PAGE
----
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Biggest worry for economy? Idea-less economists!

Armageddon. Annihilation. Extermination. No. These are not the names of Schwarzenegger movies. Rather they are the terms now used by economists, financial experts and policy analysts to describe, explain and define the precarious state of global economy.

With every passing day, given the data that emerge, one is getting increasingly nervous. Or is there something more fundamental that is making the markets edgy?


The recent Word Economic and Financial Survey carried out by the IMF (September 2011) concludes that the global economy is in a 'dangerous phase'. Notably it points out that global activity has weakened and become more uneven. In the process, confidence in the global economy has fallen sharply in recent months.

It is in this connection that this document points out to the two major crisis areas of the present times -- debt crisis in Europe that runs beyond the control of their policymakers, and deceleration of economic activity in the United States.

In case of Europe (as a policy response the International Monetary Fund suggests), given the declining inflation pressure and heightened financial and sovereign tensions, the European Central Bank should possibly 'lower its policy rate if downside risks to growth persist'.

In case of the US, the IMF is equally concerned about the slowing of economic activity there which it fears could well spiral out of control. Possibly this fear stems from the political impasse over fiscal consolidation witnessed in early August.

But it is not merely political impasse in the US that seems to worry the IMF. What is interesting to note here is that the IMF points out to 'weak household market caused by an overhang of excess supply and declining prices'.

According to some reports, the US household market has an excess inventory of about 10 million houses!

All these have exacerbated the fiscal and financial uncertainty with markets becoming increasingly sceptical about the ability of countries to stabilise their public debts.

And that explains why private demand is not picking up, despite significant stimulus offered by several countries.

This problem is further accentuated by the fact that household debt too is at an alarmingly high level in these countries. When unemployment is on the rise, surely households cannot be an engine of growth or expected to spend.

Therefore, theoretically increasing public expenditure is possibly the only route to spur growth. But that has the calculated effect of increasing the already gargantuan level of public debt of countries.

The net result: there is a slower-than-anticipated recovery in the economic activity in the developed countries -- an activity that the IMF 'failed to perceive as it was happening'.

In short, while economists world over are spot on about the causes that have triggered this round of loss of confidence, the fact remains they failed to predict them why even 'perceive as it was happening'.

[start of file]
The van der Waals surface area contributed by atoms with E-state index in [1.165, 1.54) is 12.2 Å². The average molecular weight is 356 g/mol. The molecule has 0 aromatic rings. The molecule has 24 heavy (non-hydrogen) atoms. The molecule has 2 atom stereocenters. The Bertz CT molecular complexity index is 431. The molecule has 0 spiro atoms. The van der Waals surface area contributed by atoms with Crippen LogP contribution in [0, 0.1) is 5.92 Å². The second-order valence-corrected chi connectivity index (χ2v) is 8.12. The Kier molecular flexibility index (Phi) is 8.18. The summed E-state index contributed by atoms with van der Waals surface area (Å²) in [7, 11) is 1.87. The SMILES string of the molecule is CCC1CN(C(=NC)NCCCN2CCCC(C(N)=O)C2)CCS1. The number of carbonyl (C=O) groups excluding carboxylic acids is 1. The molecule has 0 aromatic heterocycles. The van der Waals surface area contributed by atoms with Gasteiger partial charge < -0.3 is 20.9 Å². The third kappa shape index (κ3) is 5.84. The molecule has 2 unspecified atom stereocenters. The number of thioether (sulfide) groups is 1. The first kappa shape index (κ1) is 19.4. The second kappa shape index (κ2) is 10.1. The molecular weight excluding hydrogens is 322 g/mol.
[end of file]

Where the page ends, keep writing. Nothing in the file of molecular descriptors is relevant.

Excellent diagnosis; dodgy prognosis
As a policy prescription the IMF document goes about prescribing two major rebalancing acts -- one shift in the demand from public demand to private demand in the US.

Similarly, it suggests that advanced economies with current account deficits, most notably the US, need to compensate for low domestic demand through an increase in foreign demand.

Obviously, this implies a shift away from foreign demand to domestic demand in emerging economies with current account surpluses, most notably China.

And the IMF document confesses that this rebalancing act is not taking place.

To the uninitiated all these may seem to be high end economics, the fact of the matter is that all these have been repeatedly discussed for over a decade or so by various commentators, economists and analysts.

Crucially, most of them have come to a conclusion that nothing much can be prescribed as an alternative to save the global economy.

With no other policy alternatives in sight, naturally, there is a fear of the unknown in global markets. This in turn has led to a freeze in financial flows, as stock prices, commodity prices, real estate and currencies tumbles worldwide.

In the process the uncertainty of one market goes on to feed the other, propelling the global economy into a downward spiral with each passing day.

Simply put, it is not a lack of confidence in global economics, worries about burgeoning debts or lack of private demand that is causing the present consternation.

Rather, it is a crisis of confidence on economists, their understanding of economics and the demonstrated limitations in some of their theories in solving the crisis that is triggering the present concern.